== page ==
You can read more about the March 14 encounter, and watch video released by the Pentagon, here.

Belgium will send Ukraine 240 military trucks – the majority of that nation’s fleet – to Ukraine, the De Standaard news agency reported.

The list includes “Volvo Cargo, Volvo Shelter, Volvo Fassi and Volvo Manumat” models, De Standaard reported. “These are freight models, models with a tarpaulin or crane, and even some breakdown trucks.”

In total, the Belgium military has 400 trucks. But “instead of simply phasing out the trucks – the new land vehicles will be delivered from this year – the majority will now be sent to Ukraine.” 

A Ukrainian drone appears to have destroyed a Russian Murom-M autonomous long-range visual surveillance system. Though the device was installed on the roof of a residential high-rise, this video shows that the munition used appears to have caused no damage to the structure.

As it has since 2014, when Russia first invaded Ukraine, counter-battery fire remains an important battlefield function. The Ukraine Weapons Tracker OSINT group shared a video of one such operation, in which a Russian BM-21 Grad 122mm multiple launch rocket system (MLRS) was destroyed by Ukrainian counter-battery fire.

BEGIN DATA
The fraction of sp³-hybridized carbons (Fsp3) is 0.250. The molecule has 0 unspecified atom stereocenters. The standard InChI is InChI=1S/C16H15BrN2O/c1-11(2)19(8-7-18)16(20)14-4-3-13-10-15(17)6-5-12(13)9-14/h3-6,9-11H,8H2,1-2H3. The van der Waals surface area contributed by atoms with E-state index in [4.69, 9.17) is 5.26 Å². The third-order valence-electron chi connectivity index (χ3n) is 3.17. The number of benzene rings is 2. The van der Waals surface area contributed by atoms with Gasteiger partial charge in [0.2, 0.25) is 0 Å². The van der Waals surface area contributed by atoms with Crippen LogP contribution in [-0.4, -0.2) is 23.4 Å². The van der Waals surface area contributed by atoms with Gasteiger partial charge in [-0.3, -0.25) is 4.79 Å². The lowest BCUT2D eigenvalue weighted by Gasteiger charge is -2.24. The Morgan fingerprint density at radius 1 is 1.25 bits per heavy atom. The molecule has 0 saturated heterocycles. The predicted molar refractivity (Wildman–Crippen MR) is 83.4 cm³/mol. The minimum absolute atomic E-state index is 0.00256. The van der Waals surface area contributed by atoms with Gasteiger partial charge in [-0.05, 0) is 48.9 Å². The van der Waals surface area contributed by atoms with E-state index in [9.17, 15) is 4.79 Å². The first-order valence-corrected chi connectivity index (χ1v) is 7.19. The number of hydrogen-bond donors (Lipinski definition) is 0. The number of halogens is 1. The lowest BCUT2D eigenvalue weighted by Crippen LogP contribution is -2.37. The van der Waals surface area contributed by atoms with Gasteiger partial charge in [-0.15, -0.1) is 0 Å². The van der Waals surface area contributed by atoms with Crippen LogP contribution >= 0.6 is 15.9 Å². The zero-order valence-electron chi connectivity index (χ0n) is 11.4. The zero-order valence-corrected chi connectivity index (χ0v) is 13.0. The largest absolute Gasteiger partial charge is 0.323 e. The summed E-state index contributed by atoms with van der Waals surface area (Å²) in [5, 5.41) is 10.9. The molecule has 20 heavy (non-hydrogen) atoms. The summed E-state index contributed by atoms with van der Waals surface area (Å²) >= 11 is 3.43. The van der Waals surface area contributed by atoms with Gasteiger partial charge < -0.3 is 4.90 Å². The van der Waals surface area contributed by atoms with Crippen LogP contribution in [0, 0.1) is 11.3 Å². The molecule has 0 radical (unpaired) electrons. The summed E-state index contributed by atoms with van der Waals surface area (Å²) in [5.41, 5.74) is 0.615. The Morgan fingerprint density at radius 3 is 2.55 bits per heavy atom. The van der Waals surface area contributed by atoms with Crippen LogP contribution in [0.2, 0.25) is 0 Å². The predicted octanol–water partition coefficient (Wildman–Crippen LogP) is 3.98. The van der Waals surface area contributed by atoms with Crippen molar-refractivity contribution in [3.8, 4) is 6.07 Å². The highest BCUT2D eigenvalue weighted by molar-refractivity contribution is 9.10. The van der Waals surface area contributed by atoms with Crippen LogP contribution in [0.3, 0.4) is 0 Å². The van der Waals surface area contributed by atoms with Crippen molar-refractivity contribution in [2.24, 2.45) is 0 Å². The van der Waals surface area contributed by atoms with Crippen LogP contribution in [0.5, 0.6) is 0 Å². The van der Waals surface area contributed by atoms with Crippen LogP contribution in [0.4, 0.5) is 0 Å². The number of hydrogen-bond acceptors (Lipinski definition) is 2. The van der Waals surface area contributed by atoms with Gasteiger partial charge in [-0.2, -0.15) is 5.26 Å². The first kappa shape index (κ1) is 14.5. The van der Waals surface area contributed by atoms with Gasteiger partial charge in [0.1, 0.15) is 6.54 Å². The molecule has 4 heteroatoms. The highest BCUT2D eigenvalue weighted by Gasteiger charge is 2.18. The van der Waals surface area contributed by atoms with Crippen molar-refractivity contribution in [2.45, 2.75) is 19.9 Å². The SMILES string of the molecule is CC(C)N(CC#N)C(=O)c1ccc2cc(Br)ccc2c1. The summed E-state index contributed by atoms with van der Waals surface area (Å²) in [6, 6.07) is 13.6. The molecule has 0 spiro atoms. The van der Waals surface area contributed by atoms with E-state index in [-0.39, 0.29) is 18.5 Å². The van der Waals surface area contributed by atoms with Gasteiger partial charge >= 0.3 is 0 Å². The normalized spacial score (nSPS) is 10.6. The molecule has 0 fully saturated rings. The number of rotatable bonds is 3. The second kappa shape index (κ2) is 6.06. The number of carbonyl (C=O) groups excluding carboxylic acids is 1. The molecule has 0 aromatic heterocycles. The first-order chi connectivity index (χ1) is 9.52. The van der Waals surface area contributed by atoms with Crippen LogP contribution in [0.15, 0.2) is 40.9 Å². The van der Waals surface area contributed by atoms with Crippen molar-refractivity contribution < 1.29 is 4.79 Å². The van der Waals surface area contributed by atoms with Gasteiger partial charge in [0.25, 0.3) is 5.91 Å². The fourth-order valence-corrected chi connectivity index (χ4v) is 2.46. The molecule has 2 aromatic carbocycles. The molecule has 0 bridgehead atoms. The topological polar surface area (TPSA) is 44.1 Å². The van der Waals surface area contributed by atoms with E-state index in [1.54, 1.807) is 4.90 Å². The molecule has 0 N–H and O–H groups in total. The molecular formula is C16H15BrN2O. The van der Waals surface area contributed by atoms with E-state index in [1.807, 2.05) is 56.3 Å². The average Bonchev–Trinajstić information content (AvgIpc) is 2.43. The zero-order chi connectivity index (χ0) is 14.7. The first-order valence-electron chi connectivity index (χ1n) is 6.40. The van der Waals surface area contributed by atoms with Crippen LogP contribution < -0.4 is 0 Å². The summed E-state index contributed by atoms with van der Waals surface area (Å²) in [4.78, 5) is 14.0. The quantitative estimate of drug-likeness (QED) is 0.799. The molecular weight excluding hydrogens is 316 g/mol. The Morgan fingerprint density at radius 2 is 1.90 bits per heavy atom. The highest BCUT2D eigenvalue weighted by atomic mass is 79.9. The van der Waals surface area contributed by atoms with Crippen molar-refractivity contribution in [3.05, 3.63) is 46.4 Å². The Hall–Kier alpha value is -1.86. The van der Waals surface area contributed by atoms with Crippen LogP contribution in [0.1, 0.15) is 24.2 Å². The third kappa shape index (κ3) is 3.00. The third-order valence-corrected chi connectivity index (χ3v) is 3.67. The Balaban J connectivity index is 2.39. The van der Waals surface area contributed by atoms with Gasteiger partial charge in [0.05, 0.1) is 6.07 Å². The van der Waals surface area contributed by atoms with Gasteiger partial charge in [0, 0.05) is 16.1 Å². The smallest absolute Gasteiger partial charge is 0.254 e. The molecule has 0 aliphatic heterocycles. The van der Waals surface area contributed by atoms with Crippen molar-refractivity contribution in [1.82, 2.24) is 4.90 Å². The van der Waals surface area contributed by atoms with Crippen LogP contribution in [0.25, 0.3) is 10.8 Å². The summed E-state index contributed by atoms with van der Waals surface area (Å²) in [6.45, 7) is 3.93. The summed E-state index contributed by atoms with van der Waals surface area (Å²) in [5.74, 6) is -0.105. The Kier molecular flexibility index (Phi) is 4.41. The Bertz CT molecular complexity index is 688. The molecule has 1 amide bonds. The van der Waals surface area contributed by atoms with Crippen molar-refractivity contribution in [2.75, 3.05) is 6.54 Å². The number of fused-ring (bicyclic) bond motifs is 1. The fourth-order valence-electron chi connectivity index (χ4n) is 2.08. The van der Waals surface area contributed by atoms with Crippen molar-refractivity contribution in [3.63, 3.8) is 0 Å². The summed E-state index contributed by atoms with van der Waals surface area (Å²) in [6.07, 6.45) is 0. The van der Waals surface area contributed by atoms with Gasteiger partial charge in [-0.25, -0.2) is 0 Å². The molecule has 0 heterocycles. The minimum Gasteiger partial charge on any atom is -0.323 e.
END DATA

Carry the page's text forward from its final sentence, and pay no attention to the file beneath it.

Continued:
And as Russia’s all-out war drags on, ammunition shortages are plaguing both sides. In this case, Foreign Policy Research Institute Senior Fellow Rob Lee shared Russian griping about the lack of long-range Kornet anti-tank guided missiles forcing them to use shorter-range variants. That puts them in closer range of Ukrainian fire.

That’s it for now. We’ll update this story when there’s more news to report.

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Howard Altman

Senior Staff Writer

Howard is a Senior Staff Writer for The War Zone, and a former Senior Managing Editor for Military Times. Prior to this, he covered military affairs for the Tampa Bay Times as a Senior Writer. Howard’s work has appeared in various publications including Yahoo News, RealClearDefense, and Air Force Times.